- Client : Avinor
- Responsible Partner : Eskild Andersen
- Country : Norway
Text description provided by the architects. Bergen Airport is the second busiest airport in Norway, located 19 km south of Bergen city centre. In 2017, the airport was upgraded with a new passenger terminal building and an improved taxiway system. The airport now has the capacity to serve 7.5 million passengers per year. In addition to the new terminal, Nordic was responsible for the masterplan on airside and landside, as well as auxiliary buildings.
The new main terminal houses all service facilities and is used for domestic flights, while the old terminal serves International traffic. The new terminal includes: A new pier composed of six gates designated for domestic travel, Separated arrival and departure levels, Nine security lanes for departing passengers, Large commercial areas, Integrated light rail station, Modular concept allows for easy future expansion Nordic received the commission to design the new terminal for Bergen Airport in 2009 after winning an international architectural competition hosted by Avinor.
A SENSE OF PLACE Western Norway is defined by its unique landscape; with deep fjords, high mountains, and rapidly changing weather. To become the Gateway to the Fjords, Bergen Airport had to adopt the feel of the region’s landscape and in itself become an interesting part of the journey. The idea of flight meeting the shape of the local landscape resulted in the concept called Wingspan. Seen from the side, the building takes the form of a pair of wings spread wide. These wings define the two main spaces in the terminal: the check-in and arrival halls, and the pier.
ARRIVALS AND DEPARTURES. A bright, harmonious and almost cathedral-like double height space connects the arrival- and departure halls. The arrival hall is characterised by four dominant design elements: the hanging veil of the structural glass facade, the grand steel trusses of the support structure, the delicate timber ceiling and the dramatic entrance bridges spanning over the space. The departure hall is the architectural centrepiece of the terminal. The identity of the room is defined by the expansive tiled floor and the folded timber-clad ceiling connecting the central building and the pier. Welcoming arriving passengers, this canopy of delicate timber slats starts outside the building and passes through the minimalistic glass facade, giving the interior of the terminal a warm glow. The direction of the building’s main structure, emphasised by majestic skylights, lead travellers towards the entrance to security control. The entire depth of the terminal is visible to the traveller upon entering the building, and remains visible throughout the passenger journey. This transparency, supplemented with welldesigned and legible signage, makes for a pleasant way-finding experience.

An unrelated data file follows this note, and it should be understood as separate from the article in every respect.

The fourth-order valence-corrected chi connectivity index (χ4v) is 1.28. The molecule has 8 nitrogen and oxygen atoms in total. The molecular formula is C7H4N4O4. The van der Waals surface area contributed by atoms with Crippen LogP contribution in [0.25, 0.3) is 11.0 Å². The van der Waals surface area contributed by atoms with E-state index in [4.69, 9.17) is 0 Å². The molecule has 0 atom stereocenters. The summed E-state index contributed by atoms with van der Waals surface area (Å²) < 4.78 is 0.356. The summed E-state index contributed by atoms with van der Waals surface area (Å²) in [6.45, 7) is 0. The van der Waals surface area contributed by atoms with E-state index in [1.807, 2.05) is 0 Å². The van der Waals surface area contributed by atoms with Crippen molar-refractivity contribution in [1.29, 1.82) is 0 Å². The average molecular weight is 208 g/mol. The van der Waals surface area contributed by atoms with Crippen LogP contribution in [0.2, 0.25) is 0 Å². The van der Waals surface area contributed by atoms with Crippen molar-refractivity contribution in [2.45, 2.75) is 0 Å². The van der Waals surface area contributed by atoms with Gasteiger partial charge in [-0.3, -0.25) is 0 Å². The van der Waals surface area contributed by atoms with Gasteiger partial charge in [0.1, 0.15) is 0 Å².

THE PIER The pier opens up towards the fjord and the sky - facing the journey ahead. Eluding a more intimate atmosphere, the pier mirrors the design of the departure hall continuing the timber ceiling and tiled floor. Freestanding pavilions for food, beverage and retail services are available to passengers here. The two central pavilions, donned in pale timber cladding, are curved in form, with auxiliary pavilions dressed in crisp glass panels. The double glass facade facing west opens up to the apron and awaiting aircrafts.
PLANNING AHEAD Originally built for 2.8 million passengers per year, the new terminal at Bergen Airport increases the capacity to 7.5 million. Cleverly constructed in modules, the building is already prepared for future expansions without sacrificing the concept. Each part of the building can be expanded as required. Need a bit more pier? Just add a 9-meter long pier module or two. Need more space in the security area? No problem, it can easily be expanded even though it is in the centre of the building mass. Need more baggage carousels? The drawings are ready. And best of all — much of the groundwork is already done. BAGGAGE HALL The baggage hall is located on the ground floor, with materials chosen to address the limited daylight. The bright perforated aluminium ceiling panelsprovide visual depth while cleverly solving acoustic requirements. A dramatic lighting feature, designed as a floating luminous band, highlights the baggage carousels.
THE MATERIALS BRING IT ALL TOGETHER A strict material palette carefully considered in regards to origin, lifecycle, maintenance, degradability and recyclability, emphasises the building’s sense of place: Steel defines the shape of the spaces. Glass creates transparency in the facades and lets in plenty of daylight. Timber provides warmth and character. INTEGRATED METRO Fully integrated in the terminal design is a metro station taking passengers to and from Bergen. Escalators lead passengers straight from